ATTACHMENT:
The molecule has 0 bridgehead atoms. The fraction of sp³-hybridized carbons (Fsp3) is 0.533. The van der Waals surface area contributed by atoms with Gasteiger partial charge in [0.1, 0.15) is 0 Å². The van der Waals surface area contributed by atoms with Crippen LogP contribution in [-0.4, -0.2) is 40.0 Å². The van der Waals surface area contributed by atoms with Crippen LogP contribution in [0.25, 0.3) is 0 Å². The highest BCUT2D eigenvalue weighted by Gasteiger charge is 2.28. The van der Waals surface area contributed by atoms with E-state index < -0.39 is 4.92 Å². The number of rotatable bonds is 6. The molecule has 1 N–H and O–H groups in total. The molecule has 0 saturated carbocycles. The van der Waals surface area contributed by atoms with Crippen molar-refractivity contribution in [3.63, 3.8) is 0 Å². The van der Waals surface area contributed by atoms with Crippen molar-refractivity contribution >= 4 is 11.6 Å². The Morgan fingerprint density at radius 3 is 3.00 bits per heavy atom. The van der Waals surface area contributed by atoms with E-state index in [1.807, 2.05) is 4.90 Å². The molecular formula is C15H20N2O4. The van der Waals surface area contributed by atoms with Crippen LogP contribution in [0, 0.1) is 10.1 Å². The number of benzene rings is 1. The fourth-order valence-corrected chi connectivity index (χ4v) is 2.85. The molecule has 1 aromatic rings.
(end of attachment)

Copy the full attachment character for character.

The molecule has 0 bridgehead atoms. The fraction of sp³-hybridized carbons (Fsp3) is 0.533. The van der Waals surface area contributed by atoms with Gasteiger partial charge in [0.1, 0.15) is 0 Å². The van der Waals surface area contributed by atoms with Crippen LogP contribution in [-0.4, -0.2) is 40.0 Å². The van der Waals surface area contributed by atoms with Crippen LogP contribution in [0.25, 0.3) is 0 Å². The highest BCUT2D eigenvalue weighted by Gasteiger charge is 2.28. The van der Waals surface area contributed by atoms with E-state index < -0.39 is 4.92 Å². The number of rotatable bonds is 6. The molecule has 1 N–H and O–H groups in total. The molecule has 0 saturated carbocycles. The van der Waals surface area contributed by atoms with Crippen molar-refractivity contribution in [3.63, 3.8) is 0 Å². The van der Waals surface area contributed by atoms with Crippen molar-refractivity contribution >= 4 is 11.6 Å². The Morgan fingerprint density at radius 3 is 3.00 bits per heavy atom. The van der Waals surface area contributed by atoms with E-state index in [1.807, 2.05) is 4.90 Å². The molecular formula is C15H20N2O4. The van der Waals surface area contributed by atoms with Crippen LogP contribution in [0, 0.1) is 10.1 Å². The number of benzene rings is 1. The fourth-order valence-corrected chi connectivity index (χ4v) is 2.85. The molecule has 1 aromatic rings.